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Feature Story

The NASA Shuttle Carrier Aircraft, with Boeing's Phantom Ray riding on back

NASA photo

The NASA Shuttle Carrier Aircraft, with Boeing's Phantom Ray riding on back, soars over southwestern terrain on its flight Dec. 14, 2010, from St. Louis to Edwards Air Force Base, Calif., where Phantom Ray will conduct test flights.

Phantom Ray now at Edwards Air Force Base

The NASA Shuttle Carrier Aircraft, transporting Boeing's Phantom Ray, is seen from below from a NASA T-38 chase plane

NASA photo

The NASA Shuttle Carrier Aircraft, transporting Boeing's Phantom Ray, is seen from below from a NASA T-38 chase plane on the flight Dec. 14, 2010, from St. Louis to Edwards Air Force Base, Calif.

Following its 1,800-mile journey from St. Louis to Edwards Air Force Base, Calif., on the back of one of NASA’s Shuttle Carrier Aircraft (SCA), Boeing’s Phantom Ray unmanned airborne system is now safely in a hangar at NASA’s Dryden Flight Research Center at Edwards Air Force Base. The six-hour flight from St. Louis took Phantom Ray and the SCA through Arkansas, Oklahoma, Texas, New Mexico, and Arizona before the aircraft landed in California.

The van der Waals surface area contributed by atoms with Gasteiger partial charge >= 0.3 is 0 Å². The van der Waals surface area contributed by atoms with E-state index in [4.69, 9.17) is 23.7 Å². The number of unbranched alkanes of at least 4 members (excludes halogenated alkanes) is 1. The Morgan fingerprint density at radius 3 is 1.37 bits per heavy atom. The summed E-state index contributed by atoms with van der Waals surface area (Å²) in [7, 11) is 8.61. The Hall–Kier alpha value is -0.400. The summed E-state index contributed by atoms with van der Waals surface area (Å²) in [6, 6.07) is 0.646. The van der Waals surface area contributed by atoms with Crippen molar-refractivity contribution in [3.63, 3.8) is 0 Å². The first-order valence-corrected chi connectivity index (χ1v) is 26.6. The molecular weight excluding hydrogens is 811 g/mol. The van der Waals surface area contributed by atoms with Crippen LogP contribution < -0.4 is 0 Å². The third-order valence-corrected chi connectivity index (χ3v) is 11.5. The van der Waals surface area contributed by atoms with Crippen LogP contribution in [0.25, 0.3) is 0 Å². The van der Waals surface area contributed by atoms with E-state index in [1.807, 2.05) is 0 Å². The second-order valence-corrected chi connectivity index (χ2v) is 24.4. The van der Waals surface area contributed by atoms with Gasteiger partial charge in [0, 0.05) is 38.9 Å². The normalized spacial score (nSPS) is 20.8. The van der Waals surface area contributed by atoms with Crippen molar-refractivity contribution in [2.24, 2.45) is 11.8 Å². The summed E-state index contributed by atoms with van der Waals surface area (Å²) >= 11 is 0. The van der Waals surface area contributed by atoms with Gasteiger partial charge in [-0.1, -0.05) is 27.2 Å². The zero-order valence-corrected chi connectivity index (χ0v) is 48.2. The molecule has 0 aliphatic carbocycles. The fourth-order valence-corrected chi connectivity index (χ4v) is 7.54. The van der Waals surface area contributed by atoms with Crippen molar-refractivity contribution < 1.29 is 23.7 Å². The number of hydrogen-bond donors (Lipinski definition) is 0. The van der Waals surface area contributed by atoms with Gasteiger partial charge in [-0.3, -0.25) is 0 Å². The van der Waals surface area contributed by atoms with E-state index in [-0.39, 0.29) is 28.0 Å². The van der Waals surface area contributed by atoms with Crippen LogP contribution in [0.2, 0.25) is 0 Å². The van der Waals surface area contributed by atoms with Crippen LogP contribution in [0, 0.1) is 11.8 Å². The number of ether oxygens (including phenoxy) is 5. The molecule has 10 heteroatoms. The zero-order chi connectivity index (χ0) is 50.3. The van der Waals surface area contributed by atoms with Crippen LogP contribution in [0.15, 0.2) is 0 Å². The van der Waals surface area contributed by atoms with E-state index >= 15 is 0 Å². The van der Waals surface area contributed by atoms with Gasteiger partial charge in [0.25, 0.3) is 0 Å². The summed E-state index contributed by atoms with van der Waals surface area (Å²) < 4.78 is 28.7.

“After its initial test flight in St. Louis on Dec. 13, NASA and Boeing engineers inspected the two aircraft, and the adapter connecting them, for any damage or defects,” said Craig Brown, Phantom Ray program manager. “Everything was fine so we decided to fly the following day, and by doing so we avoided additional bad weather in St. Louis and are on track for Phantom Ray’s first flight.”

The Phantom Ray team will immediately begin testing Phantom Ray’s systems at Dryden in preparation for high-speed taxi tests and the first flight in early 2011.

To see footage of the landing at Edwards Air Force Base, click on the video below.

Following a six-hour flight that took Phantom Ray and NASA’s Shuttle Carrier Aircraft through five states, the aircraft landed in California.